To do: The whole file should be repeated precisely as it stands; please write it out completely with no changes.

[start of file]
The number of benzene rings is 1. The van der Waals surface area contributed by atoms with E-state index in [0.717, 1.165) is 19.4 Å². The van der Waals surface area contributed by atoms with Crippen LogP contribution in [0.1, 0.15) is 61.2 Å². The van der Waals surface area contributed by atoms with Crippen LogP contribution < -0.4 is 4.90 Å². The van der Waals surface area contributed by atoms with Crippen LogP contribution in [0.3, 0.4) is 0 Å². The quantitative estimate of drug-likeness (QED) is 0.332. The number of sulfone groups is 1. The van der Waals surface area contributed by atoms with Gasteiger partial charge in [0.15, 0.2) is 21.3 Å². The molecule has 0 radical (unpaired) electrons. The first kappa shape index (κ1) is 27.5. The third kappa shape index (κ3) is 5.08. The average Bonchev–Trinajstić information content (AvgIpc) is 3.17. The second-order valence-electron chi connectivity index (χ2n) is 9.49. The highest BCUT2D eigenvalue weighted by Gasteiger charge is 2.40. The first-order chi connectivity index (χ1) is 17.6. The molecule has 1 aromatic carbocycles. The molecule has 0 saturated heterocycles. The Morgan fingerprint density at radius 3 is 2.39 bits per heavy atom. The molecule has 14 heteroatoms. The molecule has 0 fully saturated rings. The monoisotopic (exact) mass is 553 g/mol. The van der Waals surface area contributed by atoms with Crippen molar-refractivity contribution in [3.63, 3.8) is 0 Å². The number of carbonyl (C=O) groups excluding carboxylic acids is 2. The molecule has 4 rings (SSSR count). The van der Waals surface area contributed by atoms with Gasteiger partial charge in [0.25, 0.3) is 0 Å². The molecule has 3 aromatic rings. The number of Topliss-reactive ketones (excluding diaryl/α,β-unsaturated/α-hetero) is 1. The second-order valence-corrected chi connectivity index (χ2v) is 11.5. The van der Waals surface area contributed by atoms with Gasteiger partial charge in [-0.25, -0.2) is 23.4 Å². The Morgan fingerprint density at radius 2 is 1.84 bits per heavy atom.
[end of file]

The number of benzene rings is 1. The van der Waals surface area contributed by atoms with E-state index in [0.717, 1.165) is 19.4 Å². The van der Waals surface area contributed by atoms with Crippen LogP contribution in [0.1, 0.15) is 61.2 Å². The van der Waals surface area contributed by atoms with Crippen LogP contribution < -0.4 is 4.90 Å². The van der Waals surface area contributed by atoms with Crippen LogP contribution in [0.3, 0.4) is 0 Å². The quantitative estimate of drug-likeness (QED) is 0.332. The number of sulfone groups is 1. The van der Waals surface area contributed by atoms with Gasteiger partial charge in [0.15, 0.2) is 21.3 Å². The molecule has 0 radical (unpaired) electrons. The first kappa shape index (κ1) is 27.5. The third kappa shape index (κ3) is 5.08. The average Bonchev–Trinajstić information content (AvgIpc) is 3.17. The second-order valence-electron chi connectivity index (χ2n) is 9.49. The highest BCUT2D eigenvalue weighted by Gasteiger charge is 2.40. The first-order chi connectivity index (χ1) is 17.6. The molecule has 1 aromatic carbocycles. The molecule has 0 saturated heterocycles. The Morgan fingerprint density at radius 3 is 2.39 bits per heavy atom. The molecule has 14 heteroatoms. The molecule has 0 fully saturated rings. The monoisotopic (exact) mass is 553 g/mol. The van der Waals surface area contributed by atoms with Crippen molar-refractivity contribution in [3.63, 3.8) is 0 Å². The number of carbonyl (C=O) groups excluding carboxylic acids is 2. The molecule has 4 rings (SSSR count). The van der Waals surface area contributed by atoms with Gasteiger partial charge in [0.25, 0.3) is 0 Å². The molecule has 3 aromatic rings. The number of Topliss-reactive ketones (excluding diaryl/α,β-unsaturated/α-hetero) is 1. The second-order valence-corrected chi connectivity index (χ2v) is 11.5. The van der Waals surface area contributed by atoms with Gasteiger partial charge in [-0.25, -0.2) is 23.4 Å². The Morgan fingerprint density at radius 2 is 1.84 bits per heavy atom.